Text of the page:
GCSE Revision Guide

GCSE Revision Guide

Don’t panic! Eight ways to improve your GCSE revision (even if you’ve left it a bit late)

So your GCSEs have started – how did that happen so fast?! – and you aren’t feeling completely on top of your revision.

There’s no replacement for getting ahead early (remember that for your A Levels!), but you can still make the most of the time you have. Follow these tips to break it down.

  1. Plan

    Plan your revision to match the dates of your exams. If you have one on Monday, and one in three weeks, keep your focus where it needs to be.

  2. Start Small

    If you’re putting it off, and putting it off … and putting it off … you’re probably feeling a bit overwhelmed by the whole size of the task. If you’re struggling to get started, plan a really short session just to get the ball rolling. This applies to individual subjects as well – if there’s one that you just never seem to get to, promise yourself that you will give it ten minutes, as soon as you finish reading this article. Once you’ve done one short session, it will be much easier to come back to it.

  3. Stay Hydrated

    If water’s a challenge, drink squash, or juice – but make sure you drink enough liquid. More and more research is showing that dehydration has an impact on your grades. If you need to (and it’s really common to miss out on liquids) timetable it in, or set a reminder. But avoid too much caffeine, because …

  4. Get Your Sleep

    You need to get your sleep. Feeling tired makes everything harder. Work out what stops you sleeping – if you’re worrying, make sure you have drawn up an achievable plan and you’re sticking to it. If you’re scrolling and messaging endlessly, leave your phone downstairs, and check it in the morning. If you’re bingeing on YouTube, rope in your parents or your brothers or sisters to remind you you need to get off it.

  5. Get some exercise

    Exercise will make you feel more alert, and it will help you sleep. Choose something you love – and don’t change your exercise routine just because you’re feeling under pressure to study: give it the time it deserves.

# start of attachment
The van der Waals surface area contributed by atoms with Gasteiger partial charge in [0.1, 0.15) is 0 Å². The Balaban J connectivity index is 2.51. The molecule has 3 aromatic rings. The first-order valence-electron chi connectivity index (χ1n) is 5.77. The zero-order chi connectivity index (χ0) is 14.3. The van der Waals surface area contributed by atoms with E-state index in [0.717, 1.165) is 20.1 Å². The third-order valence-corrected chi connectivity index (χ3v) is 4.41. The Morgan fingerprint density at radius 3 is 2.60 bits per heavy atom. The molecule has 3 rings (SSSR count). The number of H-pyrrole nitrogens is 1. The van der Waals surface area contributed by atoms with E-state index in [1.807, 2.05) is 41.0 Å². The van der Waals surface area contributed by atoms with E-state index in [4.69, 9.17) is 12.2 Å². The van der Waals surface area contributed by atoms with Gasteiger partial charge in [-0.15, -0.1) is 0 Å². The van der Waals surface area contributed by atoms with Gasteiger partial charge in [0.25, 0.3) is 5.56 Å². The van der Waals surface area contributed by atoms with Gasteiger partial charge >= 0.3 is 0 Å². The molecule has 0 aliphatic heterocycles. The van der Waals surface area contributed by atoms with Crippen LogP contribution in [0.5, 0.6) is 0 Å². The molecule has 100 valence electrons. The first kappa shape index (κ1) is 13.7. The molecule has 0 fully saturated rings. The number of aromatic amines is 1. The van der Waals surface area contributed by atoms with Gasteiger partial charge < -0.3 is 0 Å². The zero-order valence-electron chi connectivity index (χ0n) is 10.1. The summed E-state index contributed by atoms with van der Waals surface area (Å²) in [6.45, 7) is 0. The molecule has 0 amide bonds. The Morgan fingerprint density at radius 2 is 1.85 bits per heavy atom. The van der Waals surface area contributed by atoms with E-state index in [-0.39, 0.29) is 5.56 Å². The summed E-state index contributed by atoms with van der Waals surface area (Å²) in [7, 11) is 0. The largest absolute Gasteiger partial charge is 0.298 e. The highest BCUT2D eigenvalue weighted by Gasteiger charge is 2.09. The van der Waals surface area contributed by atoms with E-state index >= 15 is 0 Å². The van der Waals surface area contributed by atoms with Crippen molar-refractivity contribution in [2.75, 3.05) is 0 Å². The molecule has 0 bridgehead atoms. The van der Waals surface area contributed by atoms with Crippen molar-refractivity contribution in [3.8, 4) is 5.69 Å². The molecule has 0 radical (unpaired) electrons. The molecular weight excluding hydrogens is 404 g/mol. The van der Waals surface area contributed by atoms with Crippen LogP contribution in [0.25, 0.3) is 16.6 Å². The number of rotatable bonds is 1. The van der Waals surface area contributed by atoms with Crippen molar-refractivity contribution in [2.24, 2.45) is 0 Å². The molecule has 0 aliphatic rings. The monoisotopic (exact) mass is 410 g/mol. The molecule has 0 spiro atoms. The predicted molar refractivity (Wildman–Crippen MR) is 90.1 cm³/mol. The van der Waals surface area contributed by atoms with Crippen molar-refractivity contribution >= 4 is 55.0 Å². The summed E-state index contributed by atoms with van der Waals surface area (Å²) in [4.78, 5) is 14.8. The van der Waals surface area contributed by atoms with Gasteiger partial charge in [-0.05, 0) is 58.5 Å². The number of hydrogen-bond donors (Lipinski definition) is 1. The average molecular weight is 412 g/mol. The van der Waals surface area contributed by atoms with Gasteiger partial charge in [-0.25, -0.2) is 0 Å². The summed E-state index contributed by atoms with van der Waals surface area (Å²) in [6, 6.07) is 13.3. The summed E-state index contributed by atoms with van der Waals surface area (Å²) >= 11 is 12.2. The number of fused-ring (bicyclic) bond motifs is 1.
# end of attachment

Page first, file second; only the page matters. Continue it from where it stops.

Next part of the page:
6. Be realistic

    Don’t plan a three hour revision session that clashes with GoT! Watch those dragons, and enjoy it – and pick up your plan again in the morning.

  7. Eat Properly

    If you’re eating nothing but carbs and sugar, because they’re easy to grab, there’s good chance your focus and energy will start to dip. Keep some fruit handy while you’re studying, and make an effort to eat proper meals.

  8. Follow the advice of your teachers

    Remember, they have to go through this Every. Single. Year. Okay, they aren’t actually sitting the exams – but they do know what they’re talking about. Trust their advice. It’s good advice.

  9. Add Variety

    Try to vary the types of revision that you do and the techniques that you use – spider diagrams, essay plans, practice questions, reading, watching a video, using an on-line resource. Some revision methods are better suited to certain types of revision but also using different methods will help you to learn in different ways and you are likely to remember more.

    Don’t leave past papers until just before the exams; completing a past paper early in your revision will help you to identify the topics and skills that need more revision and give you practice in developing your exam technique which will help you to improve your performance.

  10. Even a little bit of revision is better than nothing

    Honestly. Now, stop procrastinating by reading revision articles, and go and do ten minutes – literally just ten minutes – on something you’ve been struggling to get started on. Then take a deep breath, and get down to your plan.

And good luck!

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